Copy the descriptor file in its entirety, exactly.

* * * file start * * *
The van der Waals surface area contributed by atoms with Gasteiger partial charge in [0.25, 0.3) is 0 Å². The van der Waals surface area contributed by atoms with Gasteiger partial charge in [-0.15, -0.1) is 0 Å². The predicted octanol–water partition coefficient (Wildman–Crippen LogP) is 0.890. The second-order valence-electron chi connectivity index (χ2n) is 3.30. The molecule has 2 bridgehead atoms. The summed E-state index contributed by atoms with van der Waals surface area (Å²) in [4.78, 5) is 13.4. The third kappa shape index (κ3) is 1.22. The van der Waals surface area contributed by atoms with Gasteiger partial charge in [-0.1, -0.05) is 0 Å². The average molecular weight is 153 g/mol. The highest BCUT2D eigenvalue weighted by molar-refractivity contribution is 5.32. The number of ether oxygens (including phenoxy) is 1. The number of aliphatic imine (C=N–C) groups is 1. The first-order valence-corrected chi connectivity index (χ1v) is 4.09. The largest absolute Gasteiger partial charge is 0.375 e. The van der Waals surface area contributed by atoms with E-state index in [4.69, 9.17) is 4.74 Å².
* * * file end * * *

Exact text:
The van der Waals surface area contributed by atoms with Gasteiger partial charge in [0.25, 0.3) is 0 Å². The van der Waals surface area contributed by atoms with Gasteiger partial charge in [-0.15, -0.1) is 0 Å². The predicted octanol–water partition coefficient (Wildman–Crippen LogP) is 0.890. The second-order valence-electron chi connectivity index (χ2n) is 3.30. The molecule has 2 bridgehead atoms. The summed E-state index contributed by atoms with van der Waals surface area (Å²) in [4.78, 5) is 13.4. The third kappa shape index (κ3) is 1.22. The van der Waals surface area contributed by atoms with Gasteiger partial charge in [-0.1, -0.05) is 0 Å². The average molecular weight is 153 g/mol. The highest BCUT2D eigenvalue weighted by molar-refractivity contribution is 5.32. The number of ether oxygens (including phenoxy) is 1. The number of aliphatic imine (C=N–C) groups is 1. The first-order valence-corrected chi connectivity index (χ1v) is 4.09. The largest absolute Gasteiger partial charge is 0.375 e. The van der Waals surface area contributed by atoms with E-state index in [4.69, 9.17) is 4.74 Å².